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Title: Impact of naturally leaking carbon dioxide on soil properties and ecosystems in the Qinghai-Tibet plateau

One of the major concerns for CO 2 capture and storage (CCS) is the potential risk of CO 2 leakage from storage reservoirs on the shallow soil property and vegetation. This study utilizes a naturally occurring CO 2 leaking site in the Qinghai-Tibet Plateau to analog a “leaking CCS site”. Our observations from this site indicates that long-term CO 2 invasion in the vadose zone results in variations of soil properties, such as pH fluctuation, slight drop of total organic carbon, reduction of nitrogen and phosphorus, and concentration changes of soluble ions. Simultaneously, XRD patterns of the soil suggest that crystallization of soil is enhanced and mineral contents of calcite and anorthite in soil are increased substantially. Parts of the whole ecosystem such as natural wild plants, soil dwelling animals and microorganisms in shallow soil are affected as well. Under a moderate CO 2 concentration (less than 110000 ppm), wild plant growth and development are improved, while an intensive CO2 flux over 112000 ppm causes adverse effects on the plant growth, physiological and biochemical system of plants, and crop quality of wheat. Results of this study provide valuable insight for understanding the possible environmental impacts associated with potential CO 2more » leakage into shallow sediments at carbon sequestration sites.« less
Authors:
 [1] ;  [1] ;  [1] ;  [1] ;  [1] ;  [2] ;  [3]
  1. Chang an University, Xi an (China)
  2. Center for Hydrogeology and Environmental Geology Survey, CGS, Hebei Baoding (China)
  3. Los Alamos National Lab. (LANL), Los Alamos, NM (United States); Jilin Univ., Changchun (China)
Publication Date:
Report Number(s):
LA-UR-18-21164
Journal ID: ISSN 2045-2322
Grant/Contract Number:
AC52-06NA25396
Type:
Accepted Manuscript
Journal Name:
Scientific Reports
Additional Journal Information:
Journal Volume: 7; Journal Issue: 1; Journal ID: ISSN 2045-2322
Publisher:
Nature Publishing Group
Research Org:
Los Alamos National Lab. (LANL), Los Alamos, NM (United States)
Sponsoring Org:
USDOE
Country of Publication:
United States
Language:
English
Subject:
54 ENVIRONMENTAL SCIENCES; 58 GEOSCIENCES
OSTI Identifier:
1422940

Zhao, Xiaohong, Deng, Hongzhang, Wang, Wenke, Han, Feng, Li, Chunrong, Zhang, Hui, and Dai, Zhenxue. Impact of naturally leaking carbon dioxide on soil properties and ecosystems in the Qinghai-Tibet plateau. United States: N. p., Web. doi:10.1038/s41598-017-02500-x.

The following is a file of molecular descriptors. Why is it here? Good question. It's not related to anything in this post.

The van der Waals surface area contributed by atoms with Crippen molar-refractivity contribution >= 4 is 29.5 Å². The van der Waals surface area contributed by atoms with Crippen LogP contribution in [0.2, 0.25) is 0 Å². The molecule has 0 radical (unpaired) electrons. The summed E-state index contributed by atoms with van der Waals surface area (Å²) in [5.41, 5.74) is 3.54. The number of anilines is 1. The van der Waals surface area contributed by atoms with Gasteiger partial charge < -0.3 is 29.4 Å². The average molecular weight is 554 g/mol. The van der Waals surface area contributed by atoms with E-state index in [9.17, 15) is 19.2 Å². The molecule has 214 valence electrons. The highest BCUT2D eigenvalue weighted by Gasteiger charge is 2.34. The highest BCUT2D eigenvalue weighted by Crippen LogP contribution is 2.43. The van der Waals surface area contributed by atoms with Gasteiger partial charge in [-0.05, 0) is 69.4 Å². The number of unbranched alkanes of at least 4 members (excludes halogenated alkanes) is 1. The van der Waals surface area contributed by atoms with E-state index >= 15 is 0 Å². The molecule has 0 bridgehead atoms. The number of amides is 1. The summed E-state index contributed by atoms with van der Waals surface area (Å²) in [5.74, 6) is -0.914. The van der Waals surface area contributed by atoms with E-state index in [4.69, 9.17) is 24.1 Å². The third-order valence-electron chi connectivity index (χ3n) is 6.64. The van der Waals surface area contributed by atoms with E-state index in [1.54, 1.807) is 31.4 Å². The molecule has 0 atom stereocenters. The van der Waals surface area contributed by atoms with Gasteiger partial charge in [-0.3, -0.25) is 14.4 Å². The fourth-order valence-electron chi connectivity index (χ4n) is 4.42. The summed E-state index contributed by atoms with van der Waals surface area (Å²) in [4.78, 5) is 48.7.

Zhao, Xiaohong, Deng, Hongzhang, Wang, Wenke, Han, Feng, Li, Chunrong, Zhang, Hui, & Dai, Zhenxue. Impact of naturally leaking carbon dioxide on soil properties and ecosystems in the Qinghai-Tibet plateau. United States. doi:10.1038/s41598-017-02500-x.
Zhao, Xiaohong, Deng, Hongzhang, Wang, Wenke, Han, Feng, Li, Chunrong, Zhang, Hui, and Dai, Zhenxue. 2017. "Impact of naturally leaking carbon dioxide on soil properties and ecosystems in the Qinghai-Tibet plateau". United States. doi:10.1038/s41598-017-02500-x. https://www.osti.gov/servlets/purl/1422940.
@article{osti_1422940,
title = {Impact of naturally leaking carbon dioxide on soil properties and ecosystems in the Qinghai-Tibet plateau},
author = {Zhao, Xiaohong and Deng, Hongzhang and Wang, Wenke and Han, Feng and Li, Chunrong and Zhang, Hui and Dai, Zhenxue},
abstractNote = {One of the major concerns for CO2 capture and storage (CCS) is the potential risk of CO2 leakage from storage reservoirs on the shallow soil property and vegetation. This study utilizes a naturally occurring CO2 leaking site in the Qinghai-Tibet Plateau to analog a “leaking CCS site”. Our observations from this site indicates that long-term CO2 invasion in the vadose zone results in variations of soil properties, such as pH fluctuation, slight drop of total organic carbon, reduction of nitrogen and phosphorus, and concentration changes of soluble ions. Simultaneously, XRD patterns of the soil suggest that crystallization of soil is enhanced and mineral contents of calcite and anorthite in soil are increased substantially. Parts of the whole ecosystem such as natural wild plants, soil dwelling animals and microorganisms in shallow soil are affected as well. Under a moderate CO2 concentration (less than 110000 ppm), wild plant growth and development are improved, while an intensive CO2 flux over 112000 ppm causes adverse effects on the plant growth, physiological and biochemical system of plants, and crop quality of wheat. Results of this study provide valuable insight for understanding the possible environmental impacts associated with potential CO2 leakage into shallow sediments at carbon sequestration sites.},
doi = {10.1038/s41598-017-02500-x},
journal = {Scientific Reports},
number = 1,
volume = 7,
place = {United States},
year = {2017},
month = {6}
}

Works referenced in this record:

Changes in the chemistry of shallow groundwater related to the 2008 injection of CO2 at the ZERT field site, Bozeman, Montana
journal, December 2009
  • Kharaka, Yousif K.; Thordsen, James J.; Kakouros, Evangelos
  • Environmental Earth Sciences, Vol. 60, Issue 2, p. 273-284
  • DOI: 10.1007/s12665-009-0401-1